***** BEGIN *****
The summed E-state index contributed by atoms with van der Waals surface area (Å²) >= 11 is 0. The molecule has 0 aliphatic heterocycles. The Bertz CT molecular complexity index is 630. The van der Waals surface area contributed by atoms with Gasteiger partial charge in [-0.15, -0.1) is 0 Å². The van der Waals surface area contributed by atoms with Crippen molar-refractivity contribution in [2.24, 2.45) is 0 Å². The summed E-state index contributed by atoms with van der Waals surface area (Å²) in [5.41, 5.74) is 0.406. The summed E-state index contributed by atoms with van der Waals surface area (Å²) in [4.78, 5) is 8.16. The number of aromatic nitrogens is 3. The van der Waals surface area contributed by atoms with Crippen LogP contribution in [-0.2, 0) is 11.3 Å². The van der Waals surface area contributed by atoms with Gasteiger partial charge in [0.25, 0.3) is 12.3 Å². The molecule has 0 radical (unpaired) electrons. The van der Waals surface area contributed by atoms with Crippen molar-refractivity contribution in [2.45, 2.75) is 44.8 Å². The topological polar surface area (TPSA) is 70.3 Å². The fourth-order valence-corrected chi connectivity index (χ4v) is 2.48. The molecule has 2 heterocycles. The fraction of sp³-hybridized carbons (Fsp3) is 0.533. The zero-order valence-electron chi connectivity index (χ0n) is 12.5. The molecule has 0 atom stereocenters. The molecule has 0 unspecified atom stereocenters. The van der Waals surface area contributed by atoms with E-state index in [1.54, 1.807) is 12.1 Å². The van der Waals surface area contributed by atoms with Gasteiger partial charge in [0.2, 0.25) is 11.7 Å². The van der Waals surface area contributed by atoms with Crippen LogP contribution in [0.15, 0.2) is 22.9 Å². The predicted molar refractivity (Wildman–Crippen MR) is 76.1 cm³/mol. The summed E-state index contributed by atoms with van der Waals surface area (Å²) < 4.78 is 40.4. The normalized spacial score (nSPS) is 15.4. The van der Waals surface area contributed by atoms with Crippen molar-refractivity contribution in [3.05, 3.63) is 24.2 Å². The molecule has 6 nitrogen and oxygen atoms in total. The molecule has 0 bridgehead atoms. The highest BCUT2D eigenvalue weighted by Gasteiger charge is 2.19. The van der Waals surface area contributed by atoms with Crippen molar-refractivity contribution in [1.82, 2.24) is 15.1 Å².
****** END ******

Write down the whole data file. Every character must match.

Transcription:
The summed E-state index contributed by atoms with van der Waals surface area (Å²) >= 11 is 0. The molecule has 0 aliphatic heterocycles. The Bertz CT molecular complexity index is 630. The van der Waals surface area contributed by atoms with Gasteiger partial charge in [-0.15, -0.1) is 0 Å². The van der Waals surface area contributed by atoms with Crippen molar-refractivity contribution in [2.24, 2.45) is 0 Å². The summed E-state index contributed by atoms with van der Waals surface area (Å²) in [5.41, 5.74) is 0.406. The summed E-state index contributed by atoms with van der Waals surface area (Å²) in [4.78, 5) is 8.16. The number of aromatic nitrogens is 3. The van der Waals surface area contributed by atoms with Crippen LogP contribution in [-0.2, 0) is 11.3 Å². The van der Waals surface area contributed by atoms with Gasteiger partial charge in [0.25, 0.3) is 12.3 Å². The molecule has 0 radical (unpaired) electrons. The van der Waals surface area contributed by atoms with Crippen molar-refractivity contribution in [2.45, 2.75) is 44.8 Å². The topological polar surface area (TPSA) is 70.3 Å². The fourth-order valence-corrected chi connectivity index (χ4v) is 2.48. The molecule has 2 heterocycles. The fraction of sp³-hybridized carbons (Fsp3) is 0.533. The zero-order valence-electron chi connectivity index (χ0n) is 12.5. The molecule has 0 atom stereocenters. The molecule has 0 unspecified atom stereocenters. The van der Waals surface area contributed by atoms with E-state index in [1.54, 1.807) is 12.1 Å². The van der Waals surface area contributed by atoms with Gasteiger partial charge in [0.2, 0.25) is 11.7 Å². The van der Waals surface area contributed by atoms with Crippen LogP contribution in [0.15, 0.2) is 22.9 Å². The predicted molar refractivity (Wildman–Crippen MR) is 76.1 cm³/mol. The summed E-state index contributed by atoms with van der Waals surface area (Å²) < 4.78 is 40.4. The normalized spacial score (nSPS) is 15.4. The van der Waals surface area contributed by atoms with Crippen molar-refractivity contribution in [3.05, 3.63) is 24.2 Å². The molecule has 6 nitrogen and oxygen atoms in total. The molecule has 0 bridgehead atoms. The highest BCUT2D eigenvalue weighted by Gasteiger charge is 2.19. The van der Waals surface area contributed by atoms with Crippen molar-refractivity contribution in [1.82, 2.24) is 15.1 Å².